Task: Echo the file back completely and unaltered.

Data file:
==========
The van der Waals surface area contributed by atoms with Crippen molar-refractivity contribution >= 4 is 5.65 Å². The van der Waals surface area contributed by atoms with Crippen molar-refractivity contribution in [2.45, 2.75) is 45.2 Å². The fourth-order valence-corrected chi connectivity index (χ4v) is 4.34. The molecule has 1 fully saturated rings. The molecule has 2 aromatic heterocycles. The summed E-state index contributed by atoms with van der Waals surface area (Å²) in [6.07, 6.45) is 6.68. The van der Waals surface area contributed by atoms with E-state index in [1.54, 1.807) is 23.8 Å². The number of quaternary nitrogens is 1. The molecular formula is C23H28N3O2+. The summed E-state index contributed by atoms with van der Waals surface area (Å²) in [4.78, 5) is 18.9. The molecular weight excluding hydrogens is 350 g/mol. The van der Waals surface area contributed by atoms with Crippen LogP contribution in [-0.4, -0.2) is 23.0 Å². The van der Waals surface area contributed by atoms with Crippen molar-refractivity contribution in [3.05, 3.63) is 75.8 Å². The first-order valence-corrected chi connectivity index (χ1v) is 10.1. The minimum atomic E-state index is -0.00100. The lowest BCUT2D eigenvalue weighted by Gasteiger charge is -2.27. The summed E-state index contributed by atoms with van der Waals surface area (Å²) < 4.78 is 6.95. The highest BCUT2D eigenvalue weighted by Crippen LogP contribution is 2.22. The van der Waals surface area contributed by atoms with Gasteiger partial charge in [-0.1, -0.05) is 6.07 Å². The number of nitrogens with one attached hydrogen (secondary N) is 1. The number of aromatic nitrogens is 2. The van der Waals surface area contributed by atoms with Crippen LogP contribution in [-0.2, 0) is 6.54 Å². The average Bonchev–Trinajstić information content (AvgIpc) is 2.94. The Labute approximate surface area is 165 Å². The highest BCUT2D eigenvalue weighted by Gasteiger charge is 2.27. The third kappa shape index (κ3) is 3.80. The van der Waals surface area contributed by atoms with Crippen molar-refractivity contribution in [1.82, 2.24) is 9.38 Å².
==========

The van der Waals surface area contributed by atoms with Crippen molar-refractivity contribution >= 4 is 5.65 Å². The van der Waals surface area contributed by atoms with Crippen molar-refractivity contribution in [2.45, 2.75) is 45.2 Å². The fourth-order valence-corrected chi connectivity index (χ4v) is 4.34. The molecule has 1 fully saturated rings. The molecule has 2 aromatic heterocycles. The summed E-state index contributed by atoms with van der Waals surface area (Å²) in [6.07, 6.45) is 6.68. The van der Waals surface area contributed by atoms with E-state index in [1.54, 1.807) is 23.8 Å². The number of quaternary nitrogens is 1. The molecular formula is C23H28N3O2+. The summed E-state index contributed by atoms with van der Waals surface area (Å²) in [4.78, 5) is 18.9. The molecular weight excluding hydrogens is 350 g/mol. The van der Waals surface area contributed by atoms with Crippen LogP contribution in [-0.4, -0.2) is 23.0 Å². The van der Waals surface area contributed by atoms with Crippen molar-refractivity contribution in [3.05, 3.63) is 75.8 Å². The first-order valence-corrected chi connectivity index (χ1v) is 10.1. The minimum atomic E-state index is -0.00100. The lowest BCUT2D eigenvalue weighted by Gasteiger charge is -2.27. The summed E-state index contributed by atoms with van der Waals surface area (Å²) < 4.78 is 6.95. The highest BCUT2D eigenvalue weighted by Crippen LogP contribution is 2.22. The van der Waals surface area contributed by atoms with Gasteiger partial charge in [-0.1, -0.05) is 6.07 Å². The number of nitrogens with one attached hydrogen (secondary N) is 1. The number of aromatic nitrogens is 2. The van der Waals surface area contributed by atoms with Crippen LogP contribution in [-0.2, 0) is 6.54 Å². The average Bonchev–Trinajstić information content (AvgIpc) is 2.94. The Labute approximate surface area is 165 Å². The highest BCUT2D eigenvalue weighted by Gasteiger charge is 2.27. The third kappa shape index (κ3) is 3.80. The van der Waals surface area contributed by atoms with Crippen molar-refractivity contribution in [1.82, 2.24) is 9.38 Å².